ANTARCTICA – Large, naturally occurring cracks grew across Antarctica's Brunt Ice Shelf, breaking off the new iceberg on Sunday.
Facing the South Atlantic Ocean, the floating Brunt Ice Shelf is 150 meters thick and, at irregular intervals, calves off icebergs.
The iceberg created on Sunday formed when a crack known as Chasm-1 extended across the ice shelf far enough for the iceberg to break off, according to scientists with the British Antarctic Survey.
BAS released footage of Chasm-1 as it grew long enough to cause the ice shelf to cleave.
According to BAS, the resulting iceberg is the size of Greater London.
BAS scientists detected Chasm-1 a decade ago and have tracked it ever since. As the crack began to widen, they moved UK's Halley VI Research Station about 16 miles away in 2016.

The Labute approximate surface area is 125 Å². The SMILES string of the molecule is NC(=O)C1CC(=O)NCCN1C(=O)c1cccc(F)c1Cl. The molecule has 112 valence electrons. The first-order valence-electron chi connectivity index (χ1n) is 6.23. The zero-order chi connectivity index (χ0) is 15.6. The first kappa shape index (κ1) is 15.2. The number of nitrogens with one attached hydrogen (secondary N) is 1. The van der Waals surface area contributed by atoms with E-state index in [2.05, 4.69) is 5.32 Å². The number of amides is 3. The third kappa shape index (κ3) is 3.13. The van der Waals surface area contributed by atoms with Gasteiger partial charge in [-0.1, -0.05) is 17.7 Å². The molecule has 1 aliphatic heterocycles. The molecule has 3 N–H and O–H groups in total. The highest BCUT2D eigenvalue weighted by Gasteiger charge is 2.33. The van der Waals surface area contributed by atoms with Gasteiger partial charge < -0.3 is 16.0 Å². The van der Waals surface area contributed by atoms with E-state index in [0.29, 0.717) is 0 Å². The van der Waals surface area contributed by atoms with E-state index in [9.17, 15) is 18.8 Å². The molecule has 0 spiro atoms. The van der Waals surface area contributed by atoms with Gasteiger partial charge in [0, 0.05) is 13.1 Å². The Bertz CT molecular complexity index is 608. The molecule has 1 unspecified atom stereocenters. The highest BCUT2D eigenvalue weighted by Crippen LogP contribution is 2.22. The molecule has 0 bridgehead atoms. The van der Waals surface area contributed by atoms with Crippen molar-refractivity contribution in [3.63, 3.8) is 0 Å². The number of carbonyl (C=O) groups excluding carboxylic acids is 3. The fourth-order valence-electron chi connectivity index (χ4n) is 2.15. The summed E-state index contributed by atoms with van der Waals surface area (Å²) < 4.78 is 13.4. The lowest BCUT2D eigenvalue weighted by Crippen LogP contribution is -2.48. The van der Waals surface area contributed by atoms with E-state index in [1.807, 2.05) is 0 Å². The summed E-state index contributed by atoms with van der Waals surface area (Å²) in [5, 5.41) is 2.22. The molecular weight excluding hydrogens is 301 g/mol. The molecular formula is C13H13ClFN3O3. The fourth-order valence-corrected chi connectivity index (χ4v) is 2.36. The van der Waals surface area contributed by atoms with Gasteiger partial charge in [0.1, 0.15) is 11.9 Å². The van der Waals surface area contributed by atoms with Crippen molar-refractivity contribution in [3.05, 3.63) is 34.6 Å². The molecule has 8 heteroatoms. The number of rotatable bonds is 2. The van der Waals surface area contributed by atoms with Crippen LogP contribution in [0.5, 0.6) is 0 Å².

"This calving event has been expected and is part of the natural behaviour of the Brunt Ice Shelf," said Dominic Hodgson, a glaciologist with BAS. "It is not linked to climate change."
"Our science and operational teams continue to monitor the ice shelf in real-time to ensure it is safe, and to maintain the delivery of the science we undertake at Halley," he added.